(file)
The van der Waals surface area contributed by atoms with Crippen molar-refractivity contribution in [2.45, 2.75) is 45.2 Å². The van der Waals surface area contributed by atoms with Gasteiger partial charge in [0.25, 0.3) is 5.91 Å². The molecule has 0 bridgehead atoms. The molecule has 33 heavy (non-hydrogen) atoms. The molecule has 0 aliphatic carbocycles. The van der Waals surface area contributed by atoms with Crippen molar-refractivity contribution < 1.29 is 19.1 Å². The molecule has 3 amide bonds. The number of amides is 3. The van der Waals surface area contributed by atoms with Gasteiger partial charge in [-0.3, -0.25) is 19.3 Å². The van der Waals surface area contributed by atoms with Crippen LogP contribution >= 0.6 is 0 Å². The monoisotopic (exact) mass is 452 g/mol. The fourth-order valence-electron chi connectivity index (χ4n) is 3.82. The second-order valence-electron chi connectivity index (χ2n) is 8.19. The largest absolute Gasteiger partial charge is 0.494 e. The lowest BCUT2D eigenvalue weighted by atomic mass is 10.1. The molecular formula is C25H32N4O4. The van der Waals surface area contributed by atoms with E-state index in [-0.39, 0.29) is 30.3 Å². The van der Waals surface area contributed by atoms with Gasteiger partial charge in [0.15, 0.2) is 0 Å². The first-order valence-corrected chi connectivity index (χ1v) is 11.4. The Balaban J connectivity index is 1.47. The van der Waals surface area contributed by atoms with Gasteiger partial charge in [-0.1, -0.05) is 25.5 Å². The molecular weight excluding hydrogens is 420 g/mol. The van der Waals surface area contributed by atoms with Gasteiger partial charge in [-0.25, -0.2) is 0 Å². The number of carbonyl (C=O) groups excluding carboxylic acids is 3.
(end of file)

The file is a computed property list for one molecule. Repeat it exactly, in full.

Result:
The van der Waals surface area contributed by atoms with Crippen molar-refractivity contribution in [2.45, 2.75) is 45.2 Å². The van der Waals surface area contributed by atoms with Gasteiger partial charge in [0.25, 0.3) is 5.91 Å². The molecule has 0 bridgehead atoms. The molecule has 33 heavy (non-hydrogen) atoms. The molecule has 0 aliphatic carbocycles. The van der Waals surface area contributed by atoms with Crippen molar-refractivity contribution < 1.29 is 19.1 Å². The molecule has 3 amide bonds. The number of amides is 3. The van der Waals surface area contributed by atoms with Gasteiger partial charge in [-0.3, -0.25) is 19.3 Å². The van der Waals surface area contributed by atoms with Crippen LogP contribution >= 0.6 is 0 Å². The monoisotopic (exact) mass is 452 g/mol. The fourth-order valence-electron chi connectivity index (χ4n) is 3.82. The second-order valence-electron chi connectivity index (χ2n) is 8.19. The largest absolute Gasteiger partial charge is 0.494 e. The lowest BCUT2D eigenvalue weighted by atomic mass is 10.1. The molecular formula is C25H32N4O4. The van der Waals surface area contributed by atoms with E-state index in [-0.39, 0.29) is 30.3 Å². The van der Waals surface area contributed by atoms with Gasteiger partial charge in [0.15, 0.2) is 0 Å². The first-order valence-corrected chi connectivity index (χ1v) is 11.4. The Balaban J connectivity index is 1.47. The van der Waals surface area contributed by atoms with Gasteiger partial charge in [-0.1, -0.05) is 25.5 Å². The molecular weight excluding hydrogens is 420 g/mol. The van der Waals surface area contributed by atoms with Gasteiger partial charge in [-0.25, -0.2) is 0 Å². The number of carbonyl (C=O) groups excluding carboxylic acids is 3.